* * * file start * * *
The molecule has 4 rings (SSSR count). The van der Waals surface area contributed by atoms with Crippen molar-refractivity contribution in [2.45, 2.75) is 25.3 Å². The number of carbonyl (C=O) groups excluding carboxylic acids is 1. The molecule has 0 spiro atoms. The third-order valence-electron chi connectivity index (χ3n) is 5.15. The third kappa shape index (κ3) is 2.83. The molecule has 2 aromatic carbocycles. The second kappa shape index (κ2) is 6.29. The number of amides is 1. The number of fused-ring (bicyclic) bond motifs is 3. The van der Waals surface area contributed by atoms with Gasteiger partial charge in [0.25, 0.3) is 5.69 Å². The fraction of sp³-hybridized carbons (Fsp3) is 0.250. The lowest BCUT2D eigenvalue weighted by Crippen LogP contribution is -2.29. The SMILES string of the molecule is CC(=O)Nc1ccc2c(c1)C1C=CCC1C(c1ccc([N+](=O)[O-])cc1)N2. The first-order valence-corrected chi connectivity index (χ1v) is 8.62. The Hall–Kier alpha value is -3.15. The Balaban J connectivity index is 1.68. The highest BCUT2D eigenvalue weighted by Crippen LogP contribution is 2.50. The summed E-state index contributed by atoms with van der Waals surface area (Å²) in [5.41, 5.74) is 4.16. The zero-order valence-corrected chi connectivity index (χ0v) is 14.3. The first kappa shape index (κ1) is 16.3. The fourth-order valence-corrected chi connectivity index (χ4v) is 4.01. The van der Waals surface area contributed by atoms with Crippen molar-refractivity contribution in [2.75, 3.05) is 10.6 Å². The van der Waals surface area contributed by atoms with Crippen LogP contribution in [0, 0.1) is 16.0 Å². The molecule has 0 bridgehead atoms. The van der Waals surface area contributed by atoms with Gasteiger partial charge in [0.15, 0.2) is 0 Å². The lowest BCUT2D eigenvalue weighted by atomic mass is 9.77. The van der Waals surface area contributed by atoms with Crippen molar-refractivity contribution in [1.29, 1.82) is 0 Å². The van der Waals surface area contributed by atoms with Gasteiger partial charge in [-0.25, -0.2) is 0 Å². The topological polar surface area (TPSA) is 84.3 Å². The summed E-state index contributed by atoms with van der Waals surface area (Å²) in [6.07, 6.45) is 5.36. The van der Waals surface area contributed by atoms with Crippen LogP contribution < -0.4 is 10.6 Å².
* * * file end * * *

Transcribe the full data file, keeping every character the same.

The molecule has 4 rings (SSSR count). The van der Waals surface area contributed by atoms with Crippen molar-refractivity contribution in [2.45, 2.75) is 25.3 Å². The number of carbonyl (C=O) groups excluding carboxylic acids is 1. The molecule has 0 spiro atoms. The third-order valence-electron chi connectivity index (χ3n) is 5.15. The third kappa shape index (κ3) is 2.83. The molecule has 2 aromatic carbocycles. The second kappa shape index (κ2) is 6.29. The number of amides is 1. The number of fused-ring (bicyclic) bond motifs is 3. The van der Waals surface area contributed by atoms with Gasteiger partial charge in [0.25, 0.3) is 5.69 Å². The fraction of sp³-hybridized carbons (Fsp3) is 0.250. The lowest BCUT2D eigenvalue weighted by Crippen LogP contribution is -2.29. The SMILES string of the molecule is CC(=O)Nc1ccc2c(c1)C1C=CCC1C(c1ccc([N+](=O)[O-])cc1)N2. The first-order valence-corrected chi connectivity index (χ1v) is 8.62. The Hall–Kier alpha value is -3.15. The Balaban J connectivity index is 1.68. The highest BCUT2D eigenvalue weighted by Crippen LogP contribution is 2.50. The summed E-state index contributed by atoms with van der Waals surface area (Å²) in [5.41, 5.74) is 4.16. The zero-order valence-corrected chi connectivity index (χ0v) is 14.3. The first kappa shape index (κ1) is 16.3. The fourth-order valence-corrected chi connectivity index (χ4v) is 4.01. The van der Waals surface area contributed by atoms with Crippen molar-refractivity contribution in [2.75, 3.05) is 10.6 Å². The van der Waals surface area contributed by atoms with Crippen LogP contribution in [0, 0.1) is 16.0 Å². The molecule has 0 bridgehead atoms. The van der Waals surface area contributed by atoms with Gasteiger partial charge in [0.15, 0.2) is 0 Å². The lowest BCUT2D eigenvalue weighted by atomic mass is 9.77. The van der Waals surface area contributed by atoms with Crippen molar-refractivity contribution in [1.29, 1.82) is 0 Å². The van der Waals surface area contributed by atoms with Gasteiger partial charge in [-0.25, -0.2) is 0 Å². The topological polar surface area (TPSA) is 84.3 Å². The summed E-state index contributed by atoms with van der Waals surface area (Å²) in [6.07, 6.45) is 5.36. The van der Waals surface area contributed by atoms with Crippen LogP contribution < -0.4 is 10.6 Å².